Mary Ellen Bates in action
 - another lady who has trouble seeing over the lectern.
My next session was another delivered by Mary Ellen Bates and, despite having had to make some tough decisions over the last few days regarding which events to attend, I had no qualms about this one after attending her previous one. This one was entitled ‘Marketing for introverts’ and she started by claiming she was an introvert before going on to talk about how we can talk about our value in an obvious way. There was a lot packed into this session so this is another candidate for a separate blog post, however, some of the main points I took away were:
  • Get used to speaking off the top of your head as it will be sod’s law that you won’t have any notes or script when you could do with it most – I’m not great at this as I’m awful at remembering specifics but really want to try to improve this.
  • Promote, don’t defend what you do – I think librarians in general are very bad at this
  • Get a three second elevator speech – when the person opposites asks you to tell them more you can always go into your three minute more detailed synopsis of what you do.

The latter point was mentioned in several of the sessions in completely different contexts so this is something I aim to develop. I have mentioned it at the ARLG London and South East Committee as a possible training event as I think a lot of people could also do with developing this not only for themselves but for the resources and services they are providing. Nicola Franklin also posted a very useful and timely response to some of my questions about it.

The very last session I attended was on public libraries and the state of the ones in Chicago. Like libraries all over the world, they are struggling with funding cuts and closures and Chicago is no exception. The library of Gloucester got a round of applause for their innovative idea of borrowing all the books and Simon did his bit to promote Voices for the Library. As part of the session they included the American Library Association’s core values of librarians. If you have a look at them below I’d be very surprised if you didn’t feel just a little bit proud.So, after a debriefing from Bethan and a slice of leftover Chicago Town pizza I was ready to come back home. The whole experience has left me with so much to think about, write about and put into practice it could probably keep me going for a very long time.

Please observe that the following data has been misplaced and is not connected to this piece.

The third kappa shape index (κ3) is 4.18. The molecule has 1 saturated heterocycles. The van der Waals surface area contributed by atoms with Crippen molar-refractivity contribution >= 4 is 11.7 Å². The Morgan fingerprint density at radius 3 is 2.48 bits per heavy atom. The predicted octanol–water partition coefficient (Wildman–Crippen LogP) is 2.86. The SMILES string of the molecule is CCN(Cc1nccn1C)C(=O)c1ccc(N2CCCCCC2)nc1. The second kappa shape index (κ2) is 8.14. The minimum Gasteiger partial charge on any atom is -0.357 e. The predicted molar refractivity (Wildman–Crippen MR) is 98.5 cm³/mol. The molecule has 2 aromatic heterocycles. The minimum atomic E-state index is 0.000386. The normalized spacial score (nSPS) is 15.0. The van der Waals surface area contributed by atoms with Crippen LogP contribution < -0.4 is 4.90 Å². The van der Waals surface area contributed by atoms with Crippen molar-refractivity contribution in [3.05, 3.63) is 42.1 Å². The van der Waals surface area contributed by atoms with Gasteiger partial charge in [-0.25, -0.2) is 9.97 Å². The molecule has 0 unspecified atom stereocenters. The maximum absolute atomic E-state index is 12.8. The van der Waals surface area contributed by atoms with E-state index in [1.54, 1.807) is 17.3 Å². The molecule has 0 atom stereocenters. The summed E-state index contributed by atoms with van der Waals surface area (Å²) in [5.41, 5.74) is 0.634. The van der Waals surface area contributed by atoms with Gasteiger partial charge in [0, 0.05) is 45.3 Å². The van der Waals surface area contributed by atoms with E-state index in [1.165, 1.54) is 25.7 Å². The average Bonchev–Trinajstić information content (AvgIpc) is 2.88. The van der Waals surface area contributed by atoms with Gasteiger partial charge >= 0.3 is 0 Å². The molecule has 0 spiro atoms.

The overall feelings and thoughts I have taken away are:

  • The Chicago Conference was incredibly well organised; everything seemed to run seamlessly and events stuck to time. It was often very difficult to choose which events to go to as several good ones seemed run at the same time; however, it must have been so much more difficult to plan the timetable and arrange the people so they were in the right places. Everything was huge and normally I prefer much smaller venues and fewer people but it worked well and didn’t make me feel overwhelmed or too crowded as can sometimes be the case in massive events
  • The whole event, even before it started, was very much connected by social media. It was quite easy to follow what was going on in other sessions and also feedback your own session to those who were elsewhere. On the other hand there was no pressure to do this if you didn’t want to. I didn’t tweet at all the lectures but the ones I did were often followed by those in the UK – it really made me consider the time of day I usually do this.  The person or team behind @SLAChicago was on the ball all the time and did a fantastic job at the conference itself and in the run up, offering advice and tips etc